The Grand Cascade is modelled on one constructed for Louis XIV at his Château de Marly, which is likewise memorialised in one of the park’s outbuildings.
At the centre of the cascade is an artificial grotto with two stories, faced inside and out with hewn brown stone. It currently contains a modest museum of the fountains’ history. One of the exhibits is a table carrying a bowl of (artificial) fruit, a replica of a similar table built under Peter’s direction. The table is rigged with jets of water that soak visitors when they reach for the fruit, a feature from Mannerist gardens that remained popular in Germany. The grotto is connected to the palace above and behind by a hidden corridor.
The fountains of the Grand Cascade are located below the grotto and on either side of it. Their waters flow into a semicircular pool, the terminus of the fountain-lined Sea Channel. In the 1730s, the large Samson Fountain was placed in this pool. It depicts the moment when Samson tears open the jaws of a lion, representing Russia’s victory over Sweden in the Great Northern War, and is doubly symbolic. The lion is an element of the Swedish coat of arms, and one of the great victories of the war was won on St Samson’s Day. From the lion’s mouth shoots a 20-metre-high vertical jet of water, the highest in all of Peterhof. This masterpiece by Mikhail Kozlovsky was looted by the invading Germans during the Second World War; see History below. A replica of the statue was installed in 1947.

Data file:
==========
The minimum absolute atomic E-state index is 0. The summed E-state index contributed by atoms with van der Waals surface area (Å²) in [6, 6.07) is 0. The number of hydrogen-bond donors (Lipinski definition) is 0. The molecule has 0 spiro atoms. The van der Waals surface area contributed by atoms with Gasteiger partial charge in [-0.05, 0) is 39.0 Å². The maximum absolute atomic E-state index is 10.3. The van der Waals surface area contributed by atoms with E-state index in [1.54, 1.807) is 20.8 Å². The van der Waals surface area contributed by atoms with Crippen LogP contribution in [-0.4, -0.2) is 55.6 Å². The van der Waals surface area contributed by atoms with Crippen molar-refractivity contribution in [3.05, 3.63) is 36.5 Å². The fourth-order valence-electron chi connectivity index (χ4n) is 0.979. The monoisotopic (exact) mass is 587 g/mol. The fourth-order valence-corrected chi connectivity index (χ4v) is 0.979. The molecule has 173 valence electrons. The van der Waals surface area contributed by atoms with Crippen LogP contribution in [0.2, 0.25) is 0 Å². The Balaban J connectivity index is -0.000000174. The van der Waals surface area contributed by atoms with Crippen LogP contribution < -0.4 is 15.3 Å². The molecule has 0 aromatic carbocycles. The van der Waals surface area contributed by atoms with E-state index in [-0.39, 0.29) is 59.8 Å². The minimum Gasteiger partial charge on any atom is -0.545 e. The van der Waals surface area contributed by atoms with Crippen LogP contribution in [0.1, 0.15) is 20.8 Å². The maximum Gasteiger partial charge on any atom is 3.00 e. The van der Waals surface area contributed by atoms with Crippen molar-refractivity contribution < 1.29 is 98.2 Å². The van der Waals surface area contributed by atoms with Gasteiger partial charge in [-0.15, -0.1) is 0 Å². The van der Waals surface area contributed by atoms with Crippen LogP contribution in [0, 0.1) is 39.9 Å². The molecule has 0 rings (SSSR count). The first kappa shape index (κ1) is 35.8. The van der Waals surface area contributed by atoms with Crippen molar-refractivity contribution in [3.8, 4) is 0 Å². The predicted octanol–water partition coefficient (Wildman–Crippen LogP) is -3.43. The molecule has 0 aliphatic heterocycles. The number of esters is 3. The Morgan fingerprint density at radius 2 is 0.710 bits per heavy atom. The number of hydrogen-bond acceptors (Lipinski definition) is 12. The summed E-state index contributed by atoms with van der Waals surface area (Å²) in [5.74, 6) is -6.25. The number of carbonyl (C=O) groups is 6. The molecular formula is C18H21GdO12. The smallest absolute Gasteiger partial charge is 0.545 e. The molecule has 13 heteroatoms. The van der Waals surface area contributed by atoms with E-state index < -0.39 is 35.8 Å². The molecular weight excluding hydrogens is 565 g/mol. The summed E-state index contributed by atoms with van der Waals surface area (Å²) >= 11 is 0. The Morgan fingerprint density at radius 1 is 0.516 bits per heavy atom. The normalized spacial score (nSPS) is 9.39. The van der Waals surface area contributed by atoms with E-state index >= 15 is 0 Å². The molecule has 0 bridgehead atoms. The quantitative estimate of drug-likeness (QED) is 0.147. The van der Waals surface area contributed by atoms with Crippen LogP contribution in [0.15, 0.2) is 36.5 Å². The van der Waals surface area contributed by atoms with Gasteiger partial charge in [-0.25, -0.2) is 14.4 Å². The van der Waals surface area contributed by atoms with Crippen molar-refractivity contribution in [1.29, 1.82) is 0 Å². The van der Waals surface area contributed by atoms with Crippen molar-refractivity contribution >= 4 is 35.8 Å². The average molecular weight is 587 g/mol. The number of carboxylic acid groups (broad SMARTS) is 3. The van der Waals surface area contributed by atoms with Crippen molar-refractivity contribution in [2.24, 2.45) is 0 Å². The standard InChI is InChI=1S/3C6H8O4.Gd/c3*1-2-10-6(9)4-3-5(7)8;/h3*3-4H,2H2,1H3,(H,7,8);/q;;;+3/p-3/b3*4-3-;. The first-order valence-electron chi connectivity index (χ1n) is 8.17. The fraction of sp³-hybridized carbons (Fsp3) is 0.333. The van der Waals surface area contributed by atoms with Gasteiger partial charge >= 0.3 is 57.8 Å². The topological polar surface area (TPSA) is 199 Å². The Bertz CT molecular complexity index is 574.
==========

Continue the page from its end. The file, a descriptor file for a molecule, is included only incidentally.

Perhaps the greatest technological achievement of Peterhof is that all of the fountains operate without the use of pumps. Water is supplied from natural springs and collects in reservoirs in the Upper Gardens. The elevation difference creates the pressure that drives most of the fountains of the Lower Gardens, including the Grand Cascade. The Samson Fountain is supplied by a special aqueduct, over four km in length, drawing water and pressure from a high-elevation source.
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